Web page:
But that’s a problem endemic to what Gore Vidal called the “national security state”, and plain old market forces won’t have much influence on it. Democratic and political ones will, but they’re not on the table here.

At Customer Commons, our table is the marketplace, and our role in it as customers. Whatever else we do, it can’t hurt to recognize and expose practices that are just plain rude.

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We are not fish and advertising is not food

This is how the Internet looks to the online advertising business today:

2manyfish

This is how they approach it:

fishfeeding

And this is the result:

fishfeeding_mess

Advertising is a huge source of the “data pollution” Fred Wilson talked about at LeWeb a few weeks ago. (See here, starting at about 23 minutes in.)

What’s wrong with this view, and this approach, is the architectural assumption that:

  1. We are consumers and nothing more. Fish in a bowl.
  2. The Net — and the Web especially — is a container.
  3. Advertisers have a right to target us in that container. And to track us so we can be targeted.
  4. Negative externalities, such as data pollution, don’t matter.
  5. This can all be rationalized as an economic necessity.

Yet here is what remains true, regardless of the prevailing assumptions of the marketing world:

  1. We are not fish. Rather, as Cluetrain put it (in 1999!), we are not seats or eyeballs or end users or consumers. we are human beings and our reach exceeds your grasp. deal with it.
  2. The Net was designed as a wide open space where all the intelligence that matters is at its ends, and each of us sits (stands, walks, drives) at one.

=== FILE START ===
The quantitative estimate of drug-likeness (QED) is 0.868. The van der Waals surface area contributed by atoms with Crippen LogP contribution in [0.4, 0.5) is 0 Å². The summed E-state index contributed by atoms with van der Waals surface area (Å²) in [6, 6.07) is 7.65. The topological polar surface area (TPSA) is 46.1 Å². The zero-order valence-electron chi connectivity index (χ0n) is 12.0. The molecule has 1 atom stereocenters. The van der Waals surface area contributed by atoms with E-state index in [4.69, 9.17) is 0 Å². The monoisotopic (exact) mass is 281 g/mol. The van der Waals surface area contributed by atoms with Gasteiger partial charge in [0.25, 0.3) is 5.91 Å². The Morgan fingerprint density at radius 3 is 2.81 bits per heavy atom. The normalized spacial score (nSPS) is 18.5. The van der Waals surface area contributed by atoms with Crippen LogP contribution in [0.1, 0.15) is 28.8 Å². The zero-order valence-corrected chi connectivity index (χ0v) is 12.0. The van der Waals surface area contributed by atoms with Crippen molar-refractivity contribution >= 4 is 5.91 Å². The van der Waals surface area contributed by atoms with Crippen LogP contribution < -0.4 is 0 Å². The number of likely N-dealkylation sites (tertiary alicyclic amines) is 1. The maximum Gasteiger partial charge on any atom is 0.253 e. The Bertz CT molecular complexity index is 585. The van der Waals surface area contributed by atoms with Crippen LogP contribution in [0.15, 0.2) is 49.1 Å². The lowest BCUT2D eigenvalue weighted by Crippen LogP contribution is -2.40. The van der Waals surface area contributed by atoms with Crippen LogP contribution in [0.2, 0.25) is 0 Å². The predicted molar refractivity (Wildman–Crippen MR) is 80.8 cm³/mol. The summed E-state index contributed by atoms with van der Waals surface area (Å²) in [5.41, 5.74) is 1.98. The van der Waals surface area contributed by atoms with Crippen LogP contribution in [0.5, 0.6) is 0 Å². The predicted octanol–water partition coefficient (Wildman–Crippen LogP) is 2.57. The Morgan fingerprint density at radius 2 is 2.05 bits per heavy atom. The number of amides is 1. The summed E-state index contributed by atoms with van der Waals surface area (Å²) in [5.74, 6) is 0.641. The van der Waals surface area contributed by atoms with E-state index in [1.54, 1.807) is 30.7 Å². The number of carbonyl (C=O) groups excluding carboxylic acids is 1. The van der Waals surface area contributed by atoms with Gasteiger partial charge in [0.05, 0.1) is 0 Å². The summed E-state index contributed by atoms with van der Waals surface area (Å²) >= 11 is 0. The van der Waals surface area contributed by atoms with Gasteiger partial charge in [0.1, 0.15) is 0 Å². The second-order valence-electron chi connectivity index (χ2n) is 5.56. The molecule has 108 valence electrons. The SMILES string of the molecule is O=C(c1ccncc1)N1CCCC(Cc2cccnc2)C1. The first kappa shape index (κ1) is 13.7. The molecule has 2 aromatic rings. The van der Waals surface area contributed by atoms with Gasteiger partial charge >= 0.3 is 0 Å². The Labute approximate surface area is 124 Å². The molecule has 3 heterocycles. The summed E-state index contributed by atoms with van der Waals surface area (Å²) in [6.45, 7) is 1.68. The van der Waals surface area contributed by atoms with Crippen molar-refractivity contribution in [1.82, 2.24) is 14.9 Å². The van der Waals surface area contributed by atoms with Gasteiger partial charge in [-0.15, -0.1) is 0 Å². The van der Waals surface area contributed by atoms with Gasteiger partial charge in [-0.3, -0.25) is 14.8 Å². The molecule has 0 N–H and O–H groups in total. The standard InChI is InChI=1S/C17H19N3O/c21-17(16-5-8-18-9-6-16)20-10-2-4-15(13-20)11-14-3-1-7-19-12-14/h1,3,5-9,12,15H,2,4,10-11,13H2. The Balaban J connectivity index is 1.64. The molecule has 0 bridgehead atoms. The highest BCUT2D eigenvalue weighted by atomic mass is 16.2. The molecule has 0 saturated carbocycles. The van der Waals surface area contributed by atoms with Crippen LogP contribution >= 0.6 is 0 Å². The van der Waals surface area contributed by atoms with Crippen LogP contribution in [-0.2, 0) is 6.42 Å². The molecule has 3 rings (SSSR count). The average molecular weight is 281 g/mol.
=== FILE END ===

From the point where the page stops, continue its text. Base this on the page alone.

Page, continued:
3. Even if advertisers have a legal right to target us, their manners are terrible and doomed for correction.
  4. Negative externalities matter. A lot. As Fred said in his talk, we eventually dealt with the pollution caused by industry, and we’ll deal with it in the virutal world as well.
  5. The larger economic necessity is for a well-functioning marketplace. We’ll get that online once free customers prove more valuable than captive ones.

The key is to replicate online the experience of operating as a free and independent customer in the physical world.

For example, when you go into a store, your default state is anonymity. Unless you are already known by name to the people at the store,  you are nameless by default. This is a civic grace. There is no need to know everybody by name, and to do so might actually slow things down and make the world strange and creepy. (Ask anybody who has lived in a surveillance state, such as East Germany before it fell, what it is like to be followed, or to know you might be followed, all the time.) We haven’t yet invented ways to be anonymous online, or to control one’s anonymity. But that’s a challenge, isn’t it? Meaning it is also a market opportunity.

We’ve lived in a fishbowl long enough. Time to get human. I guarantee there’s a lot more money coming from human beings than from fish whose only utterances are clicks.